The CFPB is committed to facilitating the mortgage industry’s compliance with the new consumer protections. Throughout 2013, the CFPB has been working for a smooth transition to compliance with the rules. It has issued other clarifications and updates to the rules to help with implementation. The CFPB has published plain-language guides and plans to educate the public about their protections under the new rules. The Bureau plans to publish additional interim examination procedures. The CFPB will also soon publish its first round of exam procedures for the Ability-to-Repay and mortgage servicing rules.

The Bureau recently published a new Regulatory Implementation web page, which consolidates all of the new 2013 mortgage rules and related implementation materials. The Regulatory Implementation web page can be found here:http://www.consumerfinance.gov/regulatory-implementation

A copy of today’s final rule can be found at: http://files.consumerfinance.gov/f/201307_cfpb_final-rule_titlexiv.pdf

 

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For more information about OnlineEd and continuing education for mortgage license renewal, please visit their website. For more information about OnlineEd’s CFPB compliance and education management systems, please visit the InlineEd website.

The Consumer Financial Protection Bureau is a 21st century agency that helps consumer finance markets work by making rules more effective, by consistently and fairly enforcing those rules, and by empowering consumers to take more control over their economic lives. For more information, visit www.consumerfinance.gov.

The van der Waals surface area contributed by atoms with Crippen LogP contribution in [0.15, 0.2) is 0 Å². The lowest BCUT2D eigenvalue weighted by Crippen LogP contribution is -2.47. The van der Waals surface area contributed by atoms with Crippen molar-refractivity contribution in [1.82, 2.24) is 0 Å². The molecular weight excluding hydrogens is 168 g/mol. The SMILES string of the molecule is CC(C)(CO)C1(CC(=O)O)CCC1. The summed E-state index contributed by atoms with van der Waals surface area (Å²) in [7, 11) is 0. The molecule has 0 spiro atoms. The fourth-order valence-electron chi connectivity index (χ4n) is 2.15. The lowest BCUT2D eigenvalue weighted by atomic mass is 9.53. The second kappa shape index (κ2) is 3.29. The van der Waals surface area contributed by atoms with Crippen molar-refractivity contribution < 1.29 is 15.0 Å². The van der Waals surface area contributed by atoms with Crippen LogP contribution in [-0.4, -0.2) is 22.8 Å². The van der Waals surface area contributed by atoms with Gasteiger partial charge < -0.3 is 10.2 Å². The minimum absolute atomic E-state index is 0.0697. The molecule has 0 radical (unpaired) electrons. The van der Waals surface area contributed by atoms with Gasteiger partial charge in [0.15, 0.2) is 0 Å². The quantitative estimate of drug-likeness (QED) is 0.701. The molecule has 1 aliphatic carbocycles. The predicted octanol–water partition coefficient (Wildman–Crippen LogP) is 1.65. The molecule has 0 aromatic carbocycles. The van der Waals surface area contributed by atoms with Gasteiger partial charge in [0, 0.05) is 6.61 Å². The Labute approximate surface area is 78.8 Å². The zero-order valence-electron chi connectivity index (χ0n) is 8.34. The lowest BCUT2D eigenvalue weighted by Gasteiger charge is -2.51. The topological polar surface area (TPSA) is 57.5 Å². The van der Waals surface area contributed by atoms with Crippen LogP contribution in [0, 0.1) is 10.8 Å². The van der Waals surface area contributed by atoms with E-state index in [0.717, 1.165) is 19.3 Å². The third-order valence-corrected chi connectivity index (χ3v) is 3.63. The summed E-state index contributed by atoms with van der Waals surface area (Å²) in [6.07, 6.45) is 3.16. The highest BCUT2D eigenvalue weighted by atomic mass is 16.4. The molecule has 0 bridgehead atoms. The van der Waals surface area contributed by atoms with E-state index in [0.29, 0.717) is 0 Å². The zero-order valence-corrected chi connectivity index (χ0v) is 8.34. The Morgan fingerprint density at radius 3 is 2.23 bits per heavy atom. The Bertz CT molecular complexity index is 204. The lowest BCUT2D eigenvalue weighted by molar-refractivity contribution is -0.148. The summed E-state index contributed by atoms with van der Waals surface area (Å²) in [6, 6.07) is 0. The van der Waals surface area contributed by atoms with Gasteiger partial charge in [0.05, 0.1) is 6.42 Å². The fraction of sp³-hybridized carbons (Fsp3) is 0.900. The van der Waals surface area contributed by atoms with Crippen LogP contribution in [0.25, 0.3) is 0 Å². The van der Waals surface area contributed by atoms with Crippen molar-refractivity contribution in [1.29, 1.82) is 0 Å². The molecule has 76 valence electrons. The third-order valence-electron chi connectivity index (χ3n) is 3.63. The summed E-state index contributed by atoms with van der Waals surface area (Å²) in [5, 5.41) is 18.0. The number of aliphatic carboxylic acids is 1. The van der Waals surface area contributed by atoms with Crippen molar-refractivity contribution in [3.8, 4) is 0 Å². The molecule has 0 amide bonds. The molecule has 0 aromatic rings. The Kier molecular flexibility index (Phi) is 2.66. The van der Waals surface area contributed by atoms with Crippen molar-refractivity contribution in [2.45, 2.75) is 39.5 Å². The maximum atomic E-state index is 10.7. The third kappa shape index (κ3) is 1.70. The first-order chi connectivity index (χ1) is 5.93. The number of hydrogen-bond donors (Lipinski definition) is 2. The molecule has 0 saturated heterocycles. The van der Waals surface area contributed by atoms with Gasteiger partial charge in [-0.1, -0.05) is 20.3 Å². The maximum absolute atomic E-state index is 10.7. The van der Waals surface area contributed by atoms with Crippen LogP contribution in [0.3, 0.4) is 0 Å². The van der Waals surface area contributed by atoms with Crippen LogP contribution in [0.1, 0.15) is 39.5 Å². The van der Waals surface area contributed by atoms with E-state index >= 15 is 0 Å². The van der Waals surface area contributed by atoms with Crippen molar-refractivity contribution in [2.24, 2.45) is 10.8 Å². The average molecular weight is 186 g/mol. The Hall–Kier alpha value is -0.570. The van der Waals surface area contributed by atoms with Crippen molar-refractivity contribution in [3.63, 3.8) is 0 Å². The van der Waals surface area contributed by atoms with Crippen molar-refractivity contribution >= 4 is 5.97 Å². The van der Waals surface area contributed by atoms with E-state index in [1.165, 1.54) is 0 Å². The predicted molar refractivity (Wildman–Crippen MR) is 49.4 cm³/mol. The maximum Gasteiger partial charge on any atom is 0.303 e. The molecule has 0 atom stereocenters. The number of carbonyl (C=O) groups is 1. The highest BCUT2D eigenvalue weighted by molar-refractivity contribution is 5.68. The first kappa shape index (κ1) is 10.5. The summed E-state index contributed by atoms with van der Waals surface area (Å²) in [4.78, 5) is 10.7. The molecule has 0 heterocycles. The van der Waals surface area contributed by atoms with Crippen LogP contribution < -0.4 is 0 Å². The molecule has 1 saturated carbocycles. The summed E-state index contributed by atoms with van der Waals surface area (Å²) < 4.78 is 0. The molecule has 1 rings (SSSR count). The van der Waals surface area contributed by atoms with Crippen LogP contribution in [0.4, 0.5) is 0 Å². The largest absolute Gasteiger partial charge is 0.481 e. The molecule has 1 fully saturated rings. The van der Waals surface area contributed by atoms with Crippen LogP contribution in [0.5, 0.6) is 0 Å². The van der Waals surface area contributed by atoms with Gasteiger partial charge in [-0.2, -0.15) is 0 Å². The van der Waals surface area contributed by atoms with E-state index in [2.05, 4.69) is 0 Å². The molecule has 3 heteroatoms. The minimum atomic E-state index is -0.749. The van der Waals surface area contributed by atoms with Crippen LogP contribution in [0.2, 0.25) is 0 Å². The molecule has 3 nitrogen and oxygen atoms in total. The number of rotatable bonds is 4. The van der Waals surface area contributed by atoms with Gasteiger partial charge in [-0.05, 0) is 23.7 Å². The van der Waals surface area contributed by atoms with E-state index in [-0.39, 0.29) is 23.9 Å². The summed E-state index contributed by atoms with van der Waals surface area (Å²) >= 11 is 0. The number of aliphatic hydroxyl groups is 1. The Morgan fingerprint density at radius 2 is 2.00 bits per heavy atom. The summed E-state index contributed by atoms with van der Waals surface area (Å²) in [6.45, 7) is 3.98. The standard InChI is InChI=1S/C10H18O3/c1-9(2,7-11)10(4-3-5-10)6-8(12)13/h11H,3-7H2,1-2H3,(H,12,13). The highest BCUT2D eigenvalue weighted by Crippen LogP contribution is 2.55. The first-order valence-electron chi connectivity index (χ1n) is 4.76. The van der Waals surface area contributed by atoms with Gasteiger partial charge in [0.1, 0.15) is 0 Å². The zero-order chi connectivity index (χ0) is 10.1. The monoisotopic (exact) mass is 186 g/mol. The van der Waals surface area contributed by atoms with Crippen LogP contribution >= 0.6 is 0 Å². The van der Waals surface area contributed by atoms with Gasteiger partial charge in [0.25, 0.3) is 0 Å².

The CFPB Issues Procedural Rule on Supervising Nonbanks That Pose Risks to Consumers

(CFPB -WASHINGTON, D.C.) —The Consumer Financial Protection Bureau (CFPB) issued a rule that establishes procedures to bring under its supervisory authority certain nonbanks whose activities it has reasonable cause to determine pose risks to consumers. Nonbanks subject to the rule are companies that offer or provide consumer financial products or services but do not have a bank, thrift, or credit union charter.

“This is an important step in our effort to continue building a strong supervision program,” said CFPB Director Richard Cordray. “This rule clearly lays out how we plan to implement our supervisory authority over nonbanks that we determine pose risk to consumers. We are also providing industry with a streamlined process that is fair and efficient.”

Under the Dodd-Frank Wall Street Reform and Consumer Protection Act (Dodd-Frank Act), the CFPB has the authority to supervise, after following certain procedures, any nonbank that it has reasonable cause to determine has engaged or is engaging in conduct that poses risks to consumers with regard to consumer financial products or services. Such conduct may involve, for example, potentially unfair, deceptive, or abusive acts or practices, or other acts or practices that potentially violate federal consumer financial law. The Bureau must base such reasonable cause determinations on complaints collected by the Bureau, or on information from other sources, such as judicial opinions and administrative decisions.